Anyway, he says he figures Norman Rockwell won't mind if he takes a peek at some of his originals, after all, didn't they they appear on millions of magazines? He figured it couldn't do any harm, so he slides one out of the rack. Tony says that right off the bat he thinks he's made some kinda mistake. The paintin' in front of 'em shows a bunch of hooded Klansmen, you know, K.K.K. guys, standin' around in front of some black dude they got strung-up in a tree. "It's a picture of a lynchin' Sully!" he tells me, "a goddamn lynchin'!"

I say, "Hey, then that for sure ain't no Norman Rockwell painting." But Tony says that it was,– that the name was right there in the corner in big red letters,–it said, "Norman Rockwell."

So then he pulls out another painting. This one shows a young soldier laid-up in a veteran's hospital. The kid is so horribly burned that he looks like some kinda monster. He's got no lips left, so his mouth is like a grinnin' skeleton's. There are other guys in the background of the picture. Some are screamin' wild-eyed in shell-shock, while others are strapped in wheelchairs, half-conscious with drool stringin' outta their mouths, –the place is nothin' but a filthy hell-hole! But here's what's really weird, Tony tells me he recognized the kid in the painting– even burned like he was! He says it was the same freckled face boy who appeared in that famous magazine cover where the young soldier is returnin' home from the war and all the neighborhood is jumpin' for joy welcomin' him back, –except in that version he ain't gotta scratch!

"Christ, Tony," I say.

He says he went on down the line and every picture was one nightmare scene after another: Japanese-Americans gettin' kicked-off of their property and thrown into camps; Cops bustin' the heads of those dustbowl Okies out in California; Men mistreatin' their wives and kids; Old ladies livin' outta garbage cans. One paintin' showed a room full of big-shot executives from some armaments company, sittin' around, drinkin' champagne and celebratin', as one of 'em in the foreground holds up a newspaper with the headline, U.S. DECLARES WAR! Tony said he just stood there in his hip-boots, ankle deep in sewage in a state of disbelief.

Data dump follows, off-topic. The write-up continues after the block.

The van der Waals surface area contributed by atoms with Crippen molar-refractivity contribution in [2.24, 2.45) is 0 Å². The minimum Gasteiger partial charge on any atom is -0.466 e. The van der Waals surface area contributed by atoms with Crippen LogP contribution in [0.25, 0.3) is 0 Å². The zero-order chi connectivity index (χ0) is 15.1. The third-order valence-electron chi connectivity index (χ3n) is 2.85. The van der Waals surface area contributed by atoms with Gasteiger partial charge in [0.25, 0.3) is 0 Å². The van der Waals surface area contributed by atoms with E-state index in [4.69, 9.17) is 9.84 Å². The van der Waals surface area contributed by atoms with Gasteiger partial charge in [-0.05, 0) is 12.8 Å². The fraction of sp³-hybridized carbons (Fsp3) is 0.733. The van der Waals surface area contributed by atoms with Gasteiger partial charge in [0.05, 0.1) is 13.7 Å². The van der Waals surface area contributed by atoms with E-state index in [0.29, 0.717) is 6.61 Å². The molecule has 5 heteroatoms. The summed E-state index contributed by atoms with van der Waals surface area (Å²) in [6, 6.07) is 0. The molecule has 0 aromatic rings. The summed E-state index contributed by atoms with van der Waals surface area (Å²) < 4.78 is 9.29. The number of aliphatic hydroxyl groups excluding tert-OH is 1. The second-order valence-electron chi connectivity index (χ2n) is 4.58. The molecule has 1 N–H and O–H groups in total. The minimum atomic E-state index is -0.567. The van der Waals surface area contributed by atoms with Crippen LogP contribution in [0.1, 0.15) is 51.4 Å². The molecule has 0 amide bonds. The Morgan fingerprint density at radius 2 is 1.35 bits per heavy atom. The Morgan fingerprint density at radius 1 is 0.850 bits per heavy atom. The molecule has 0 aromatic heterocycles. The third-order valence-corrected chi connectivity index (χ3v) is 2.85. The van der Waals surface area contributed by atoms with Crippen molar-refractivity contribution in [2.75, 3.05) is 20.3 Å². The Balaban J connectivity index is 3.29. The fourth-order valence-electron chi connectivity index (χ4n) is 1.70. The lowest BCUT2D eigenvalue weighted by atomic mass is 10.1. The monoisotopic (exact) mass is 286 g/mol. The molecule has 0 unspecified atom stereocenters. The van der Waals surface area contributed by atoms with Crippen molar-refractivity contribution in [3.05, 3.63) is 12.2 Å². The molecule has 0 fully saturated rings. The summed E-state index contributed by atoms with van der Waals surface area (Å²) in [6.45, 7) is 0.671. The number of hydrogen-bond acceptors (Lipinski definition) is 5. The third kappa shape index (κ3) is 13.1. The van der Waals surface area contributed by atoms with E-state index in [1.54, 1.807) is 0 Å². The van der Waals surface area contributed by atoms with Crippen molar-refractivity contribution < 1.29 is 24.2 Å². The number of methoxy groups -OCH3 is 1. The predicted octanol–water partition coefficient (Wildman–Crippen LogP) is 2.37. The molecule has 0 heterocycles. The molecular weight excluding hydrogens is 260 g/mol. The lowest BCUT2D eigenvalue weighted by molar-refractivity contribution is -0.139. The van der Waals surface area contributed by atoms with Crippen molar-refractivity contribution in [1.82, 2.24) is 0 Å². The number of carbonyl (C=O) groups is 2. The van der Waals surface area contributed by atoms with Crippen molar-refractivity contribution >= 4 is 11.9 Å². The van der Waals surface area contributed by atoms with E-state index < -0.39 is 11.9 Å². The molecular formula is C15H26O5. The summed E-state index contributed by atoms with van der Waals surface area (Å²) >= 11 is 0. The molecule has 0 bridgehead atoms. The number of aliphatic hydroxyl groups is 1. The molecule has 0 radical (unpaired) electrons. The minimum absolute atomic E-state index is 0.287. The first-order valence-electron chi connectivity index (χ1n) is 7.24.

"Damn!", I told him, "that sure as hell ain't the Norman Rockwell I know!"

We sat there quiet-like for a couple minutes before Tony finally spoke. "I've thought about this for a long time, Sully," he says, "and you know how I figure it?" But before he can finish his thought, the telephone rings. It's Tee Tee. She's left the Caddy's lights on while they is in the movies. Now the battery's dead, so Tony's got to go and get her and the kids right away.

He tells me to help myself to whatever I want as he's puttin' on his jacket to leave. I asked him to tell me what it was he was about to say when the telephone interrupted us. He had already opened the front door and was half-way out when he answered.

He said he thought the old guy knew what was comin' down all along –said those paintings in the basement pretty much proved it. He says he thinks that the old artist was just a hired gun– a contract man who workin' for the fat cats upstairs.

"If you ask me," Tony says, "Norman Rockwell was puttin' your basic caboozle on the American public."

After he left I poured myself another double shot and sat there for awhile lookin' up at that bullfighter and bull. I keep runnin' back and forth through my mind everything that Tony had told me, tryin' to make heads or tails out of it. It mighta been the booze doin' my thinkin', cause I did have a pretty good heat goin' at the time– but after awhile what he said did start makin' some sense. But this shouldn't of surprised me, cause it's like I told you before– my brother-in-law may be a shyster, but anyway you cut it, Tony ain't no bullshitter.

Richard BenbrookThis short story first appeared in The Mandala